One of the most decorated players in Nebraska women’s basketball history and the most accomplished of the Connie Yori era is among several former players to come to the defense of their former coach.
Kelsey Griffin, the program’s No. 3 all-time scorer whose No. 23 jersey was retired in 2014, said she was first saddened, then angered as she read about current player and staff allegations against Yori, who resigned Tuesday after 14 seasons.
“I had absolutely no idea,” Griffin said of a two-month-long investigation by the Nebraska athletic department into claims of bullying, intimidation, overtraining and general mistreatment as part of a negative, dysfunctional culture.
That isn’t the Yori that Griffin knows.
“Coach Yori cared deeply about her players and would have done anything for any one of us,” Griffin said by phone from Australia, where she’s a naturalized citizen and is training for the Australian women’s national basketball team.
“I wouldn’t be the person I am today if it wasn’t for her. I wouldn’t have the compassion, the leadership, or my degree.”
Griffin was a lightly recruited 6-foot-2 forward from Eagle River, Alaska, when she joined the program in 2005. She left Nebraska with career totals of 2,033 points (No. 3) and 1,019 rebounds (No. 2) while leading the Huskers to an undefeated regular season and Big 12 Conference championship in 2009-10.
Yori has called Griffin “a rare breed” who incorporated values of the program and handled adversity.
She also called Griffin the best player she’s ever coached.
“She took a massive risk on me,” Griffin said of Yori. “I wasn’t a highly recruited player. I dealt with a ton of homesickness. My junior year, my dad had cancer, she let me stay home longer over Christmas break to be with my family.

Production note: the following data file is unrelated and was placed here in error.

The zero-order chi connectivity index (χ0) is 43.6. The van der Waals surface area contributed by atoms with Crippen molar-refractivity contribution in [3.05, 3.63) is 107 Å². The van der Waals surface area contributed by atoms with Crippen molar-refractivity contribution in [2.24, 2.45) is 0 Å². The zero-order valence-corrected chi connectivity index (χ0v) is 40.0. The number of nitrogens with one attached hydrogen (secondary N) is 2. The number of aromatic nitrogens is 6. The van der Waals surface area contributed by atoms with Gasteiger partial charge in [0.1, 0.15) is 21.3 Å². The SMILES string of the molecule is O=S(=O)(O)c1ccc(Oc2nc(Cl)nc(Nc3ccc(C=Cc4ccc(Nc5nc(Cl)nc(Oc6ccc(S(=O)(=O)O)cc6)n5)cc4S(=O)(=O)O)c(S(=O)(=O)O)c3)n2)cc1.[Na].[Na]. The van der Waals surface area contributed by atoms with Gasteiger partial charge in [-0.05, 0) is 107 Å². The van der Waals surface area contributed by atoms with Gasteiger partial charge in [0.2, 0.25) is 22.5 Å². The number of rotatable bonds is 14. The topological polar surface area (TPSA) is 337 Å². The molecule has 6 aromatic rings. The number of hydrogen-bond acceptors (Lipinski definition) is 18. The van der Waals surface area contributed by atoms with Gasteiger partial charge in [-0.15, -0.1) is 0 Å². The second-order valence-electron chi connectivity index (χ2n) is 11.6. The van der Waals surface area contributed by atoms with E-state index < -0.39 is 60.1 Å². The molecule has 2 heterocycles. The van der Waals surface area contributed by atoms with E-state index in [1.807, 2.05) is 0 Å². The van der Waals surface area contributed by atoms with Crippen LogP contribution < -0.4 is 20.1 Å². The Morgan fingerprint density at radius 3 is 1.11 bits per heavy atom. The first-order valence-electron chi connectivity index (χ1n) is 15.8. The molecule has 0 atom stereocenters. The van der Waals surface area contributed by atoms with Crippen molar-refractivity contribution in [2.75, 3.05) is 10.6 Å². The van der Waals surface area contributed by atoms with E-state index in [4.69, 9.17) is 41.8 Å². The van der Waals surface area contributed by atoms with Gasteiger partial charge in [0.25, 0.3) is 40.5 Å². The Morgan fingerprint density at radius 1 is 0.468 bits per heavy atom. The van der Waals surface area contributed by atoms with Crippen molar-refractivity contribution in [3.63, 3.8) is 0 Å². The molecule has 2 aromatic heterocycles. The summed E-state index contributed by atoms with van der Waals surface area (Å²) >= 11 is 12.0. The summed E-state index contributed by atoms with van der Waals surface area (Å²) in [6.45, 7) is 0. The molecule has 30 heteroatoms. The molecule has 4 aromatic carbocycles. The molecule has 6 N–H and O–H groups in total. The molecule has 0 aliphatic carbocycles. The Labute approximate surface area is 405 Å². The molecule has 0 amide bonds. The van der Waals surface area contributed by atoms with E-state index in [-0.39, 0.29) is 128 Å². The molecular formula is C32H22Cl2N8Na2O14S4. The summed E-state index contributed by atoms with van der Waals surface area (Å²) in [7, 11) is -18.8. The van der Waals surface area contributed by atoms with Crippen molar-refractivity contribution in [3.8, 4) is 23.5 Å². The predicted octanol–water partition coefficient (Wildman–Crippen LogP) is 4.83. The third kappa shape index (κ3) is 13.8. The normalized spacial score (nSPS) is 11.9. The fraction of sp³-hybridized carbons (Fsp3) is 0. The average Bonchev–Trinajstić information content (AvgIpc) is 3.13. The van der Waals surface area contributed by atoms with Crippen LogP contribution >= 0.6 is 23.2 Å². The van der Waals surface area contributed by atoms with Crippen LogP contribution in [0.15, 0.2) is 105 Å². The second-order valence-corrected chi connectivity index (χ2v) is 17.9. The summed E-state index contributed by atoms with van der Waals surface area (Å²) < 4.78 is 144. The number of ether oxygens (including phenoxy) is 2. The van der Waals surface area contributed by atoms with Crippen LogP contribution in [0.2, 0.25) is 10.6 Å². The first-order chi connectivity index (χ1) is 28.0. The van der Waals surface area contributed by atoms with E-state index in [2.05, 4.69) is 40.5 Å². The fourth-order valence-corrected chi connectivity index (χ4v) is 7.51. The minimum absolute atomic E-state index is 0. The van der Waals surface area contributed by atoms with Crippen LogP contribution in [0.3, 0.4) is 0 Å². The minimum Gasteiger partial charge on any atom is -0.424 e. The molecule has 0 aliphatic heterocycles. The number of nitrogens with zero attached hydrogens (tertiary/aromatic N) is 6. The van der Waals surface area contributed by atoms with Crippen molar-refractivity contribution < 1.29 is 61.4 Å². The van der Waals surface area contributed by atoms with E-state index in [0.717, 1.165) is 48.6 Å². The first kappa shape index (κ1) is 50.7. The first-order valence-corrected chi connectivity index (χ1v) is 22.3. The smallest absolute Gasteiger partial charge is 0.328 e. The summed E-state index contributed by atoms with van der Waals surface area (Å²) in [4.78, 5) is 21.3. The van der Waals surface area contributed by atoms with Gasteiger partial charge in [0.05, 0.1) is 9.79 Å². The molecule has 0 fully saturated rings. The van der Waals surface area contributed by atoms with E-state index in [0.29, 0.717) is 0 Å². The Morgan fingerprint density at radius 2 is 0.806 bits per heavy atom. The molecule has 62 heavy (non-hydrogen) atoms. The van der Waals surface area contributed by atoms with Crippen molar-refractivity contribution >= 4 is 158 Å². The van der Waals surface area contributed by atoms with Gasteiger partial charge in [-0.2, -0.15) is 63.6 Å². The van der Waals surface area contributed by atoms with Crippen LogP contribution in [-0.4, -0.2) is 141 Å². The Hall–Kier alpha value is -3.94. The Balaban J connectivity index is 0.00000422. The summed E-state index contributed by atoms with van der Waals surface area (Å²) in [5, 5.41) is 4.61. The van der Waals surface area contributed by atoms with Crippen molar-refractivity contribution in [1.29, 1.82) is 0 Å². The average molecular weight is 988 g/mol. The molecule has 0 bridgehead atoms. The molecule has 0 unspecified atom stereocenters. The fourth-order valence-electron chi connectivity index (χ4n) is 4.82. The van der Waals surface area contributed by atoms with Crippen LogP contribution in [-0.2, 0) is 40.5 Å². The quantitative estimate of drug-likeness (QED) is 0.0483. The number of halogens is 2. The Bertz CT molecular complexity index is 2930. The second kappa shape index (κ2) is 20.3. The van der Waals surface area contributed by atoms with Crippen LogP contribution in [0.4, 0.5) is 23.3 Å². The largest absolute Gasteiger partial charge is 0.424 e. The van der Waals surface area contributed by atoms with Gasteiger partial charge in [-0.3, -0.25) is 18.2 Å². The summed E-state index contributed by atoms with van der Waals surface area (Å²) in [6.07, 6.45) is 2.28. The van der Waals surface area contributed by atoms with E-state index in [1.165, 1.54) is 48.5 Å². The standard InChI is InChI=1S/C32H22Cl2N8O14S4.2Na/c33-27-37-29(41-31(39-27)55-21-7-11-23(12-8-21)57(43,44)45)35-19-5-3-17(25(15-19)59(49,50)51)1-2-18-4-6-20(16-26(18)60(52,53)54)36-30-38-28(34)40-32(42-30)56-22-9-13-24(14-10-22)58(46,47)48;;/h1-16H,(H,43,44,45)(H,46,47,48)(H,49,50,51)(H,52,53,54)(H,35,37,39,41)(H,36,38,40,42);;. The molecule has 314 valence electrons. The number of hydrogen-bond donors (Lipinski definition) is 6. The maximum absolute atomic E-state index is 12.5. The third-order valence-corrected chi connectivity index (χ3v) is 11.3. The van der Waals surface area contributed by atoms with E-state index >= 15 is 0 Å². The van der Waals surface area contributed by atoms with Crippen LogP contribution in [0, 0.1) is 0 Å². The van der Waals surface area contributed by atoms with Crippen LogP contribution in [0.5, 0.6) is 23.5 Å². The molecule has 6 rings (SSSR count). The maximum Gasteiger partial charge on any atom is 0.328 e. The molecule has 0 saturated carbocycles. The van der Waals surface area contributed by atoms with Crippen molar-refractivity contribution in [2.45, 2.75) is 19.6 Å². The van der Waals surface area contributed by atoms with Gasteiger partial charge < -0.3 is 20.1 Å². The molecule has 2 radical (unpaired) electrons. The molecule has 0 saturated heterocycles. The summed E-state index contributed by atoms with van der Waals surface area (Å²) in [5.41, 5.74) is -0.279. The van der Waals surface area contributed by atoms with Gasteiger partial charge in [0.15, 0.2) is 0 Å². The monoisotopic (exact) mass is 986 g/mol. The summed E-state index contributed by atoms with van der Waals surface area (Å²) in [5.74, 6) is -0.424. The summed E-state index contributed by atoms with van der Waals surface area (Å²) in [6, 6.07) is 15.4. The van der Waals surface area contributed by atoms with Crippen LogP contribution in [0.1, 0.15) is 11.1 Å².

“It kills me when I read players feeling like she doesn’t care about them as people. That has never, ever been my experience. That’s why she does it, to help young women to grow.”
Other former players who contacted the Journal Star to offer their support for Yori included Jessica Periago, Layne Reeves, Nikki Bober, Chelsea Aubry, Harleen Sidhu and Kaitlyn Burke.
“She got the best out of her players by demanding excellence on and off the court,” Burke said. “She was truly invested in not only making us great individuals and team players but also fantastic women in the community and life."
Even male practice players for the women’s team this past season — Nathan Alexander, Nate Schlautman, and Sam Griess — had words of support.
“She's always going to get the most she can out of every girl,” Alexander said. “I didn’t think there was any bullying — nothing that I would perceive as bullying.”
Alexander said he didn’t want to speculate on why many members of the current team felt otherwise in approaching administration.
He especially took issue with reports correlating many injuries in Yori’s tenure to overtraining. If anything, Alexander said, Yori was lighter on players in practice this season and “reamed” the male practice players if they got too physical, tried to block shots or did something that may cause players injury.
Griffin, who battled through an injury-plagued career, also said Yori’s practices aren’t to blame for injuries.
“That’s just something that happens,” Griffin said. “Some people’s bodies can take it, and some people’s can’t. I’m blessed with a body that can handle it and you learn to manage it.”
Griffin admits she’s not been around the current players and staff members and stressed she doesn’t know their current situations and isn’t trying to demean or lessen anything they may be experiencing.
"I'm not trying to put words in their mouth," she said.
Griffin just felt she owed her former coach her support by sharing her positive experience.
“What I found is the older I get is how important intention is, so sometimes our actions may not come across as we want, but the intention is good and the intention is right,” Griffin said. “I feel that holds a lot of weight, at least to me personally. As long as I’ve known Connie, her intentions have been good. She means the best, and she wants the best.”
Aubry said she was “shocked” at the news of the investigation and Yori’s resignation. She remembers Yori as a coach who had love and support for her players.
“I think Husker Nation has lost a great person,” Aubry said.